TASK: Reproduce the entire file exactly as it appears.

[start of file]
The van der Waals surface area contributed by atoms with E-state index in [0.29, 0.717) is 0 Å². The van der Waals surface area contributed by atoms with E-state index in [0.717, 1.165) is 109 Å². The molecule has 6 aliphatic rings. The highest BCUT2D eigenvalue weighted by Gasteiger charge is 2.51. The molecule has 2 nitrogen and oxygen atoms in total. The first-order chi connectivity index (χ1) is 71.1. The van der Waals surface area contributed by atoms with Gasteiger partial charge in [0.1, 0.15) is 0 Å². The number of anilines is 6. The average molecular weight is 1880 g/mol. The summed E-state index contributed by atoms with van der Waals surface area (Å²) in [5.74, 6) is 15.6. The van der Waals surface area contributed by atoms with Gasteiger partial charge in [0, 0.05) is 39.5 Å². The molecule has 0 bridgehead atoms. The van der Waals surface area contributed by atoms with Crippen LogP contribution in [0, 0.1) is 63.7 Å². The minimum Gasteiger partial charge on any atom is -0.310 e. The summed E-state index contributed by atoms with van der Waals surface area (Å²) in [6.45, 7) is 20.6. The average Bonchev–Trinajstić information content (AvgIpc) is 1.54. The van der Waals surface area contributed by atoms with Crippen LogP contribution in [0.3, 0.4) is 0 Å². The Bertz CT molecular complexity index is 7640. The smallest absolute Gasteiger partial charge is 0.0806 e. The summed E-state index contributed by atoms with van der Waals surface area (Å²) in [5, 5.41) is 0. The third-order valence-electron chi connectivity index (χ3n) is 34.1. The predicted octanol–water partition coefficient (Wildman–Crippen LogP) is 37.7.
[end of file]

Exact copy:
The van der Waals surface area contributed by atoms with E-state index in [0.29, 0.717) is 0 Å². The van der Waals surface area contributed by atoms with E-state index in [0.717, 1.165) is 109 Å². The molecule has 6 aliphatic rings. The highest BCUT2D eigenvalue weighted by Gasteiger charge is 2.51. The molecule has 2 nitrogen and oxygen atoms in total. The first-order chi connectivity index (χ1) is 71.1. The van der Waals surface area contributed by atoms with Gasteiger partial charge in [0.1, 0.15) is 0 Å². The number of anilines is 6. The average molecular weight is 1880 g/mol. The summed E-state index contributed by atoms with van der Waals surface area (Å²) in [5.74, 6) is 15.6. The van der Waals surface area contributed by atoms with Gasteiger partial charge in [0, 0.05) is 39.5 Å². The molecule has 0 bridgehead atoms. The van der Waals surface area contributed by atoms with Crippen LogP contribution in [0, 0.1) is 63.7 Å². The minimum Gasteiger partial charge on any atom is -0.310 e. The summed E-state index contributed by atoms with van der Waals surface area (Å²) in [6.45, 7) is 20.6. The average Bonchev–Trinajstić information content (AvgIpc) is 1.54. The van der Waals surface area contributed by atoms with Crippen LogP contribution in [0.3, 0.4) is 0 Å². The Bertz CT molecular complexity index is 7640. The smallest absolute Gasteiger partial charge is 0.0806 e. The summed E-state index contributed by atoms with van der Waals surface area (Å²) in [5, 5.41) is 0. The third-order valence-electron chi connectivity index (χ3n) is 34.1. The predicted octanol–water partition coefficient (Wildman–Crippen LogP) is 37.7.